Jamaican Endemics, Part 1
An endemic bird species is one that is only found in a limited area and nowhere else. There are 28 endemic species in Jamaica so by definition if you’ve never been to Jamaica before, every endemic you see is a Lifer. The goal of our Field Guides guide Jay Pendergast was to find all 28 Jamaican endemics for our group and he succeeded! During our trip to Jamaica we got 28 Lifers from endemics and 15 more from other birds that we hadn’t see before.
I was able to get good pictures of most of the endemics, some bad pictures of a few of them and didn’t get any pics for three of them (but saw them). Today is the first of three posts with pictures of Jamaican endemics.
We saw the Ring-tailed Pigeon on two of the six days of our trip. A large pigeon and you can clearly see the top half of the ring around the base of the tail.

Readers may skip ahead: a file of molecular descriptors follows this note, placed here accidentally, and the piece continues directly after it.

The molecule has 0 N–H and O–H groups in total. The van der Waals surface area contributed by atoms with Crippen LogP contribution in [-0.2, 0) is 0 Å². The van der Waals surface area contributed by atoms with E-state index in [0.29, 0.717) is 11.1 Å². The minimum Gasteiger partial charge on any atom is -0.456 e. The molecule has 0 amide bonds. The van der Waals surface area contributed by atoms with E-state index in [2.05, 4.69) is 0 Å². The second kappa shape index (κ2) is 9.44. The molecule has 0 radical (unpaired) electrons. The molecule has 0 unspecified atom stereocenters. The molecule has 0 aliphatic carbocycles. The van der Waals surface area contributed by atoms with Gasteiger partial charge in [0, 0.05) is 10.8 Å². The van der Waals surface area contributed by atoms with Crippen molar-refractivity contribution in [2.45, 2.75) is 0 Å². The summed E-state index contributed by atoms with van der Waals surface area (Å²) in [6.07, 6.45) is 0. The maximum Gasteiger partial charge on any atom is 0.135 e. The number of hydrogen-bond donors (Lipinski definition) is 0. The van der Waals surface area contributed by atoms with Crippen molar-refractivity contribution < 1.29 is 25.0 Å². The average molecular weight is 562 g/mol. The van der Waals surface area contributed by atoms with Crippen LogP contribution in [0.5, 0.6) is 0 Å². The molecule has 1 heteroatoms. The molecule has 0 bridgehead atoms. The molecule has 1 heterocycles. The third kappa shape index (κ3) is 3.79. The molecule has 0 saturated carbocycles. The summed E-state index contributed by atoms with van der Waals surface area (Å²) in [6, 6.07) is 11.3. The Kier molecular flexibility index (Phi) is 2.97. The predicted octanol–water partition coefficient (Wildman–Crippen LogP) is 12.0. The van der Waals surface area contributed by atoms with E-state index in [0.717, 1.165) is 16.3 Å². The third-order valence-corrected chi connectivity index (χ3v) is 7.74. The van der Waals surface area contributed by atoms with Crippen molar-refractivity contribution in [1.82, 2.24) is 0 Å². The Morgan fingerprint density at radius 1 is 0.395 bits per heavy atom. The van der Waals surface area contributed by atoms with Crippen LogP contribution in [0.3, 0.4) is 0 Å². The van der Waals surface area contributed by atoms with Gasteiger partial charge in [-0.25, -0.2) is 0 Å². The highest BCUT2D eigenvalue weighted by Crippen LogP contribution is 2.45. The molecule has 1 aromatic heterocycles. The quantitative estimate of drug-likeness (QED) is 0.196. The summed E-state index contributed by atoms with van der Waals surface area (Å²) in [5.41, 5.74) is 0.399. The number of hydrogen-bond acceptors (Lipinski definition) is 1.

The Jamaican Pewee was seen several times on Ecclesdown Road, an old “transit” road which would be very difficult for vehicles to use today because it is so overgrown and narrow. It’s a popular birding destination – we saw 43 species there that day.
It seemed like the group saw an Orangequit every day – except me. Jay would call out “Orangequit” but I just couldn’t find it. Finally, on the last day, I had some great looks at these sharp-looking birds.
The Greater Antillean Grackle was seen on three of our six days there. This one was on the grounds of our first hotel, the Mockingbird Hill B&B.
Another endemic we saw many of the days was the Sad Flycatcher. Jay explained that its song sounds “sad”, hence the name.
Another popular birding location was the San San Forest Preserve. We got good looks at the Rufous-tailed Flycatcher there.
More Jamaican endemics soon!
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